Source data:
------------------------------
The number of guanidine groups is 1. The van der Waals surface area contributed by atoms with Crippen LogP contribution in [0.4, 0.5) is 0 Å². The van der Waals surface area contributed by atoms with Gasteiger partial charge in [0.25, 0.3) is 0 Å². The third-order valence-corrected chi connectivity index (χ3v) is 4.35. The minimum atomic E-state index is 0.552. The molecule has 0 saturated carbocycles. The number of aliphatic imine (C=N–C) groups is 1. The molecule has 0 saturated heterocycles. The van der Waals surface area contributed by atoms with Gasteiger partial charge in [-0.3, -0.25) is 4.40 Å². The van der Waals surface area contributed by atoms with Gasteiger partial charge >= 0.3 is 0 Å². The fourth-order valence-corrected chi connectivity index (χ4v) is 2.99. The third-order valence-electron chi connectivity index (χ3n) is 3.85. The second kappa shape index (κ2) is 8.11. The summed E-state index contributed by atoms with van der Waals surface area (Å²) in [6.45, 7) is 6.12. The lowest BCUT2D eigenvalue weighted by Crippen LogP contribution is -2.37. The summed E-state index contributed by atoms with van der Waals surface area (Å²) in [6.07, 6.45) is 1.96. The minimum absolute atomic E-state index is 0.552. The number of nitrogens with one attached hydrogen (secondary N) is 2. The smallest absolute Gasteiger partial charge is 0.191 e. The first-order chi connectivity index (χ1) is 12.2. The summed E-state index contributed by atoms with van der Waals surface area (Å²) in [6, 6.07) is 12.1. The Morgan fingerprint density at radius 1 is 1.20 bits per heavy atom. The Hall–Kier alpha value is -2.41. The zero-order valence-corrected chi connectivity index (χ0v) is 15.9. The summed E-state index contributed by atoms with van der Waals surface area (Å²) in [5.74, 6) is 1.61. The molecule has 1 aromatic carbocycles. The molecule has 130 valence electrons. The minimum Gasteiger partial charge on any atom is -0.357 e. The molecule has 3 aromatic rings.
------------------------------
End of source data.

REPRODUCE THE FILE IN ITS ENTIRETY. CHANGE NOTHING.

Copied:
The number of guanidine groups is 1. The van der Waals surface area contributed by atoms with Crippen LogP contribution in [0.4, 0.5) is 0 Å². The van der Waals surface area contributed by atoms with Gasteiger partial charge in [0.25, 0.3) is 0 Å². The third-order valence-corrected chi connectivity index (χ3v) is 4.35. The minimum atomic E-state index is 0.552. The molecule has 0 saturated carbocycles. The number of aliphatic imine (C=N–C) groups is 1. The molecule has 0 saturated heterocycles. The van der Waals surface area contributed by atoms with Gasteiger partial charge in [-0.3, -0.25) is 4.40 Å². The van der Waals surface area contributed by atoms with Gasteiger partial charge >= 0.3 is 0 Å². The fourth-order valence-corrected chi connectivity index (χ4v) is 2.99. The third-order valence-electron chi connectivity index (χ3n) is 3.85. The second kappa shape index (κ2) is 8.11. The summed E-state index contributed by atoms with van der Waals surface area (Å²) in [6.45, 7) is 6.12. The lowest BCUT2D eigenvalue weighted by Crippen LogP contribution is -2.37. The summed E-state index contributed by atoms with van der Waals surface area (Å²) in [6.07, 6.45) is 1.96. The minimum absolute atomic E-state index is 0.552. The number of nitrogens with one attached hydrogen (secondary N) is 2. The smallest absolute Gasteiger partial charge is 0.191 e. The first-order chi connectivity index (χ1) is 12.2. The summed E-state index contributed by atoms with van der Waals surface area (Å²) in [6, 6.07) is 12.1. The Morgan fingerprint density at radius 1 is 1.20 bits per heavy atom. The Hall–Kier alpha value is -2.41. The zero-order valence-corrected chi connectivity index (χ0v) is 15.9. The summed E-state index contributed by atoms with van der Waals surface area (Å²) in [5.74, 6) is 1.61. The molecule has 1 aromatic carbocycles. The molecule has 130 valence electrons. The minimum Gasteiger partial charge on any atom is -0.357 e. The molecule has 3 aromatic rings.